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Trainspotting (1996)
10/10
One of the best films of the 1990s.
25 March 2000
In the aftermath of _Pulp Fiction_, much of the filmmaking of the 1990s thrived upon attempts to appear "edgy" within the constructs of independent films, or merely to provide empty shock value cliches. And no film ever came close to the sheer cleverness of Tarantino's masterpiece.

_Trainspotting_, however, somehow manages to take the excesses of the mid-90s and rise far, far above the cinematic cliches that it easily could have become. A film that tackles any hot-button social issue can, and usually does, simply become a didactic propaganda piece. Thankfully, _Trainspotting_ is vastly more intelligent in its edginess and its shock.

In order to appreciate _Trainspotting_ fully, the viewer must abandon any preconceptions about what defines truly great cinema, because this film defies convention at nearly every turn. And with the rapid pace of its plot, that's quite a bit of ground to cover.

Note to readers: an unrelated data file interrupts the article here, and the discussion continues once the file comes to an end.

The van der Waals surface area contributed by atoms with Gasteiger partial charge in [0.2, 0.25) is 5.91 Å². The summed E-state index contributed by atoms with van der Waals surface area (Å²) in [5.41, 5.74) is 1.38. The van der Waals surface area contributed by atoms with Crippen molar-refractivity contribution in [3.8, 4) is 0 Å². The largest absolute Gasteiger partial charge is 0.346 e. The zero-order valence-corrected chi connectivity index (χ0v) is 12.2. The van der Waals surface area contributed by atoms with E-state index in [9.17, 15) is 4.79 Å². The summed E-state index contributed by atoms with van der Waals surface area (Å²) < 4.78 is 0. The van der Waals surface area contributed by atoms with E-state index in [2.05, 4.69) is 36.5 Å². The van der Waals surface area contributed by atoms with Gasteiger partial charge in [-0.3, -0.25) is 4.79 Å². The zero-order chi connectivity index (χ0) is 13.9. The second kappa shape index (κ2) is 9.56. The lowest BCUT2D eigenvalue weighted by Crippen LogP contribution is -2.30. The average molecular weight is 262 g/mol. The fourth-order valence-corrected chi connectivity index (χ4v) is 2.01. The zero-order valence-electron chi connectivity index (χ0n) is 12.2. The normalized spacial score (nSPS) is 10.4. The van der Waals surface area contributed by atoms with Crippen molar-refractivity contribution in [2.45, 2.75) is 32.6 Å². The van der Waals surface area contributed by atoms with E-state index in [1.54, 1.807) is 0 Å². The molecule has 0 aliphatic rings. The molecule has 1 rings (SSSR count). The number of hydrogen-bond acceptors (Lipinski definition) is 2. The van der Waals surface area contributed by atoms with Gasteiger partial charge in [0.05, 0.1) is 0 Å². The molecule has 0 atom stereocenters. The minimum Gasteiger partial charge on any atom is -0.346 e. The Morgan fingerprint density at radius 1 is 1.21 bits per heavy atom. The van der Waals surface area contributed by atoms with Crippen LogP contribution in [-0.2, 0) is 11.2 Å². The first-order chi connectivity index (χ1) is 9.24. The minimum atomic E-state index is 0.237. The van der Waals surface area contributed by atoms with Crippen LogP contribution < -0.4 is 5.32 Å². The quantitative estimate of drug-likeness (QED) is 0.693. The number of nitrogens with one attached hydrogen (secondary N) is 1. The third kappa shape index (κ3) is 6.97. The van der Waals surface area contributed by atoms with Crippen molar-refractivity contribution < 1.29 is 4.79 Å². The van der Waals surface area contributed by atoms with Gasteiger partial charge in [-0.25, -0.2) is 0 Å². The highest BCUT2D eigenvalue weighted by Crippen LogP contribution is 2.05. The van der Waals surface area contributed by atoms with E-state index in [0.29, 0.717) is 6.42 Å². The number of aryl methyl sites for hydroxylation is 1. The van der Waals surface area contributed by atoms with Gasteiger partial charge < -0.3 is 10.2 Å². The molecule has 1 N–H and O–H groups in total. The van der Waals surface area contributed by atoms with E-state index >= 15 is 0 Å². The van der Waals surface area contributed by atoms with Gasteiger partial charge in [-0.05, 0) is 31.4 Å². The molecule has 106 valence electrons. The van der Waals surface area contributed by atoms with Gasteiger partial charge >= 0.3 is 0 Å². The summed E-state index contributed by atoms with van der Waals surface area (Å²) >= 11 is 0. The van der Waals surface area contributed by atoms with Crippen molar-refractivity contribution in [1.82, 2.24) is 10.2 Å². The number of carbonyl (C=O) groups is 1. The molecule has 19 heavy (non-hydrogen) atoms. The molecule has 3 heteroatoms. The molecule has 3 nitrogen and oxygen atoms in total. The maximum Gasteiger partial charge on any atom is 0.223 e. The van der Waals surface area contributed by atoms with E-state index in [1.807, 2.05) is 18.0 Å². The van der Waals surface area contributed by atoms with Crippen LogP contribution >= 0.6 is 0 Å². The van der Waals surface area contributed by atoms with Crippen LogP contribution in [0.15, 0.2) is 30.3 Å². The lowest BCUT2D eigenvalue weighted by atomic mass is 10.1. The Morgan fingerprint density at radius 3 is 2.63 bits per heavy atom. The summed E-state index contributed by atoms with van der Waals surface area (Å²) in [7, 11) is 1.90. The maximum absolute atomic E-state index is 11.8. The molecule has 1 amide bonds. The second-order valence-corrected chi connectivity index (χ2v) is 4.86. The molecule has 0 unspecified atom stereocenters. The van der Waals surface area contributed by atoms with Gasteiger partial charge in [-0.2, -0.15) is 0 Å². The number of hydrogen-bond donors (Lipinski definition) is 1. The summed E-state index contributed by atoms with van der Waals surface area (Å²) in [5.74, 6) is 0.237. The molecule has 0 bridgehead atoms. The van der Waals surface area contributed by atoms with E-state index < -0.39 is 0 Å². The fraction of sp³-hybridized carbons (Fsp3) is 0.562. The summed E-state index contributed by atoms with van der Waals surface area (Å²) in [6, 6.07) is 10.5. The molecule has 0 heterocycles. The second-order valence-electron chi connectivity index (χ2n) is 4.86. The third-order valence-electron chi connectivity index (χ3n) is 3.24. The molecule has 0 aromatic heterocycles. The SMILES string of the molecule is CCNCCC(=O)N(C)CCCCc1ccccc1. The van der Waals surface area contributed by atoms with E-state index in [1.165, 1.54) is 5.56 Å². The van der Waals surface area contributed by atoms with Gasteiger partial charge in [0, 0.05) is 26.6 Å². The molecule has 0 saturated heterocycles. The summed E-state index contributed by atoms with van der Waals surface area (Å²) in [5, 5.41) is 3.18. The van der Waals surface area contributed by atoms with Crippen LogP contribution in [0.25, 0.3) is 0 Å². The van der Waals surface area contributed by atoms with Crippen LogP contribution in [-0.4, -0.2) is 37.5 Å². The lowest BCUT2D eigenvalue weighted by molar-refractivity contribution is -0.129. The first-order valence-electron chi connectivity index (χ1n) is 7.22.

Though a great deal of the picture's brilliance is derived from director Danny Boyle's consistent rejection of typical cinematic techniques, the most satisfying and _best_ aspect of _Trainspotting_ is that Boyle creates a film that is neither pro-drug or anti-drug. Instead, he maintains a rare objectivity throughout the film, depicting this fascinating array of complex, beautifully acted characters with an honesty that it seldom captured on film. And, given the life that each character lives, it's nearly incomprehensible that a director would refrain from influencing the viewer's impressions in any way, yet that's exactly what Boyle does.

The dialogue-- or at least what portions of the brogue-drenched dialogue American viewers will be able to comprehend-- is alternately hilarious, raw, and brutal. And Ewan McGregor, Jonny Lee Miller, and Robert Carlyle bring a remarkable compassion and depth to their portrayals of characters that could have easily lapsed into cliche.

Despite its sheer brilliance, _Trainspotting_ is not a film that's easy to watch. The viewer is bombarded with images that transcend visceral discomfort in their horror-- this movie contains two of the most graphic, horrifying scenes I've ever encountered. But, amazingly, none of these elements is used merely for shock value. Though the viewer will be mortified by some of the things that happen onscreen-- the well-documented dive into Scotland's most vile public toilet, for example-- these scenes all make _perfect sense_ within the context of a masterfully told story.